Economist: Job Market Is Finally Coming Out of ‘Winter Slumber’
“The job market is coming out from its deep winter slumber,” said Moody’s Analytics Chief Economist Mark Zandi, describing the results of the March private employment report compiled by his firm and payroll processor ADP. “Job gains are consistent with the pace prior to the brutal winter,” he added.
In December, January, and February, the firm’s data showed levels of job creation were far too low to dig the U.S. economy out of the crater in the labor market created by the financial crisis and Great Recession. While the Department of Labor’s jobs numbers reflect a far more positive trend line in payroll additions in February and ADP upwardly revised the month’s job growth by almost 40,000 to 178,000 in this latest report, the ability of the U.S. economy to create jobs was once again in question. Harsh temperatures plaguing much of the United States earlier in the year took most of the blame for U.S. labor market woes, and although some analysts feared structural problems were also at fault, that concern will be wiped away if hiring numbers continue to improve as ADP’s March report suggests. The payroll processor’s National Employment Report showed U.S. employers added 191,000 jobs last month.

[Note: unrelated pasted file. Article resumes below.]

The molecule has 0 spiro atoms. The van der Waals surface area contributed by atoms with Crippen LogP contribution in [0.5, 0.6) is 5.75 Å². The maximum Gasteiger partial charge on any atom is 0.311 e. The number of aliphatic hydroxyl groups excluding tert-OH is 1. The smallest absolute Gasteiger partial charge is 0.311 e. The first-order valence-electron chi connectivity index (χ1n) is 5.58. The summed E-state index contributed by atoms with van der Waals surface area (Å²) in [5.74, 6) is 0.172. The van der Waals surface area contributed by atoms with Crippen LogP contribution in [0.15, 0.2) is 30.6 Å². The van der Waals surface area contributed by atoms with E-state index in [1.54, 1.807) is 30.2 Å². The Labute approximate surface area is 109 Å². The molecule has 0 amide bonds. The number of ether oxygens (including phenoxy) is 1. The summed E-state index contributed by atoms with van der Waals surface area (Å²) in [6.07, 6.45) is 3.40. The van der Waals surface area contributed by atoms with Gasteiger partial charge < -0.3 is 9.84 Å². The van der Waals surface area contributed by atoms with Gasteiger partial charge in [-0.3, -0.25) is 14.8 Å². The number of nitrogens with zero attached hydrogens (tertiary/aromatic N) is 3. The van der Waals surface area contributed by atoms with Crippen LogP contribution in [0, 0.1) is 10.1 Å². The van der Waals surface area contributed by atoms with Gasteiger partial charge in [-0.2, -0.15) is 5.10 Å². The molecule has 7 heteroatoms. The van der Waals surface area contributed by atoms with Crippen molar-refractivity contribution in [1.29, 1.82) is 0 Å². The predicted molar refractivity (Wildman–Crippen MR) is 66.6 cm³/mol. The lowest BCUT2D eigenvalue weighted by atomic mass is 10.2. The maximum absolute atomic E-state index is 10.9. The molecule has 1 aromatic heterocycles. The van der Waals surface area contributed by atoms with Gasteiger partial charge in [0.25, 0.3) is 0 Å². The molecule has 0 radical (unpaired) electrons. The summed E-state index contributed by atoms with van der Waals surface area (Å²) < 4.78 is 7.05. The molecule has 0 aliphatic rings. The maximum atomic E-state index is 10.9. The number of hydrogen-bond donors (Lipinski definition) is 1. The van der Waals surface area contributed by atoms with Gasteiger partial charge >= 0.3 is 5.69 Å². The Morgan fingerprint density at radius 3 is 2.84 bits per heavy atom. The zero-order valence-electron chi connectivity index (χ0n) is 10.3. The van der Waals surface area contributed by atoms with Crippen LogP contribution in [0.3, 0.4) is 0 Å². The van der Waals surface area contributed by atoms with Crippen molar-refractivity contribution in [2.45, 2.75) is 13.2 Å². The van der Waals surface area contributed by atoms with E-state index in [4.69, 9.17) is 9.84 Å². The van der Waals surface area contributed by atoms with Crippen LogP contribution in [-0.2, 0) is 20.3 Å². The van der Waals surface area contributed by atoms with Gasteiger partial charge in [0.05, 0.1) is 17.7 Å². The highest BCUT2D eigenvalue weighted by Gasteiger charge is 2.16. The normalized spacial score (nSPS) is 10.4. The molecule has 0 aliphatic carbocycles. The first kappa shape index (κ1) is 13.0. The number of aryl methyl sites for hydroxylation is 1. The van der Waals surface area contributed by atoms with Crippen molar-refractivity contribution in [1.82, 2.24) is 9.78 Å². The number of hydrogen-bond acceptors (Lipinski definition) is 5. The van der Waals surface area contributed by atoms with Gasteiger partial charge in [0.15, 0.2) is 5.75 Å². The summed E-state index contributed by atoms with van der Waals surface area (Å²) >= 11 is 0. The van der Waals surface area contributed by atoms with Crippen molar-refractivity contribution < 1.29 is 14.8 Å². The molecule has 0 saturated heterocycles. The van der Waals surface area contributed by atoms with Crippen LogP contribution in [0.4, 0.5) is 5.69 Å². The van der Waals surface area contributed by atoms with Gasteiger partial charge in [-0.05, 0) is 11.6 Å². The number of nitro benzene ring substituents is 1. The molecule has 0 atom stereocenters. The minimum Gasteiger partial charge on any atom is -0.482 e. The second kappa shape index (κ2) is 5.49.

“The 191,000 U.S. private sector jobs added in March is slightly above the twelve-month average,” said ADP President and Chief Executive Officer Carlos Rodriguez. “Hopefully, this could be a sign there is more growth to come.” ADP’s employment report is based on data from businesses employing more than 21 million workers.